Defendant Manuel E. Houston appeals from his convictions and sentences for the offenses of child molestation (two counts), aggravated sodomy and incest.
1. Defendant first contends the trial court erred in denying his motion for directed verdict of acquittal and his motion in arrest of judgment as to the aggravated sodomy charge, arguing that the State failed to allege or prove that he used force in requiring his thirteen-year-old stepdaughter to perform acts of oral sodomy on him. The indictment charged that defendant "did insert his penis into the mouth of [his step-daughter], a child less than 14 years of age legally incapable of consenting to such act, the sexual act therefore being with force and against the will of the child." Defendant argues that to uphold his conviction based on the indictment as drawn results in an impermissible extension of our Supreme Court's holding in Cooper v. State, 256 Ga. 631 (352 SE2d 382) (1987)
, aff'g 180 Ga. App. 37 (1) (348 SE2d 486) (1986)
In Cooper our Supreme Court held that although there was no evidence in that case that the defendant used force on his five-year-old victim, this court properly upheld the defendant's conviction of the offense of aggravated sodomy because "[s]exual acts directed to such a child are, in law, forcible and against the will. [Cit.]" Id. at 631. Defendant argues that to extend this holding to the facts of the present case, involving a thirteen-year-old child, could lead to "a seventeen-year-old [being placed] in prison for life for once placing his mouth on the genitals of a girl one day short of her fourteenth birthday." Although such a result does not cause us the trepidation apparently felt by the defendant, we nevertheless find it unnecessary to reach this issue, because, in the case at bar, unlike the situation in Cooper, the State presented evidence at trial that defendant used both physical and mental force against his step-daughter so that she would perform the desired acts on him. Specifically, the record shows the victim stated that on at least one occasion after she had refused her step-father's sexual advances "he just pushed my head down there in his private space and made me do that." (Emphasis supplied.) The victim further testified that the defendant "made" her perform oral sodomy and that she was required to perform oral sodomy on her step-father in order to obtain food, clothing and money. Consequently, it is unnecessary for us to consider whether the element of force necessary to convict defendant of the crime of aggravated sodomy was supplied solely on the basis of the fact that the victim was under the age of fourteen. Accord Drake v. State, 239 Ga. 232 (236 SE2d 748) (1977)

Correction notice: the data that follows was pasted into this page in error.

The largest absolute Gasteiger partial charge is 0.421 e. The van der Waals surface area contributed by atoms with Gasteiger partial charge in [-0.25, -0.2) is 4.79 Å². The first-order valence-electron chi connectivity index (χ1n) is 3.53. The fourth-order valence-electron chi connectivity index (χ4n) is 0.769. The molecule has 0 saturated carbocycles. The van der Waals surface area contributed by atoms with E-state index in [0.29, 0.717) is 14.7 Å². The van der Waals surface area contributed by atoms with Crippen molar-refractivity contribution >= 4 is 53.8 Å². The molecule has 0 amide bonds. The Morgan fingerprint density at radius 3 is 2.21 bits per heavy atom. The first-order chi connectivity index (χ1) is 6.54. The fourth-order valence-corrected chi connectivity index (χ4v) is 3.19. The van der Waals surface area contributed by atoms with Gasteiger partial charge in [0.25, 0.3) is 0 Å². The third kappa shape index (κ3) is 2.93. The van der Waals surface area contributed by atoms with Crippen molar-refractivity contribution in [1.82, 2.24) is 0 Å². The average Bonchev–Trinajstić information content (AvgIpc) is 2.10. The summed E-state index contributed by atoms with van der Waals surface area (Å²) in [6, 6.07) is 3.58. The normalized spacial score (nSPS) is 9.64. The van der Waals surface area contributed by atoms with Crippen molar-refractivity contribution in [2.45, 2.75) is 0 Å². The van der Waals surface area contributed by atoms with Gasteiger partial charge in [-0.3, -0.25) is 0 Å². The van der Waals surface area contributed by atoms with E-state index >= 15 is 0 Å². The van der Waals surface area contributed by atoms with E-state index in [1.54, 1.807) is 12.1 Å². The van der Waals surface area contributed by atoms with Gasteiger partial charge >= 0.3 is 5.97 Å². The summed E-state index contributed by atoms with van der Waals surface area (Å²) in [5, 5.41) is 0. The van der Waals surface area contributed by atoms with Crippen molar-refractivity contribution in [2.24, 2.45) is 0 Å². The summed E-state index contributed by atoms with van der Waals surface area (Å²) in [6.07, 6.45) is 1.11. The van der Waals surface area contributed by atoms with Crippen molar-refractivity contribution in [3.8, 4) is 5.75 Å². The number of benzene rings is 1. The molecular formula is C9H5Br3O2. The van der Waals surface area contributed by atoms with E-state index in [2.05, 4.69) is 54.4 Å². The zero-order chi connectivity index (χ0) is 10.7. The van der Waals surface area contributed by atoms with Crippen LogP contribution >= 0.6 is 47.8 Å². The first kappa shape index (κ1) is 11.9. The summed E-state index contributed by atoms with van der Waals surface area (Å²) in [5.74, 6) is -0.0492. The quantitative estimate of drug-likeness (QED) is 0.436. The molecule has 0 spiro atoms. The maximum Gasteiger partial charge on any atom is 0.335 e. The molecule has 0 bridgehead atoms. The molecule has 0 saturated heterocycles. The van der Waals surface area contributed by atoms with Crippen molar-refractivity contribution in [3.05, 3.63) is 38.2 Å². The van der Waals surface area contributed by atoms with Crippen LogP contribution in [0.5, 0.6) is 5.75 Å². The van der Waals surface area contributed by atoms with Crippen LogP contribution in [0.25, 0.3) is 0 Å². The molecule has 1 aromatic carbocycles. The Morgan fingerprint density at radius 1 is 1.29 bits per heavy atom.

The question remains, however, as to whether the trial court erred in denying defendant's motions based on the variance between the allegation of constructive force by virtue of the victim's age contained in the indictment and the proof of actual force presented at trial. "The true test of the sufficiency of the indictment is not whether it could have been more definite and certain, but whether it contains the elements of the offense intended to be charged, and sufficiently apprises the defendant of what he must be prepared to meet, and, in case any other proceedings are taken against him for a similar offense, whether the record shows with accuracy to what extent he may plead a former acquittal or conviction. [Cits.]" (Punctuation omitted). St. John v. State, 182 Ga. App. 861
, 863 (3) (357 SE2d 311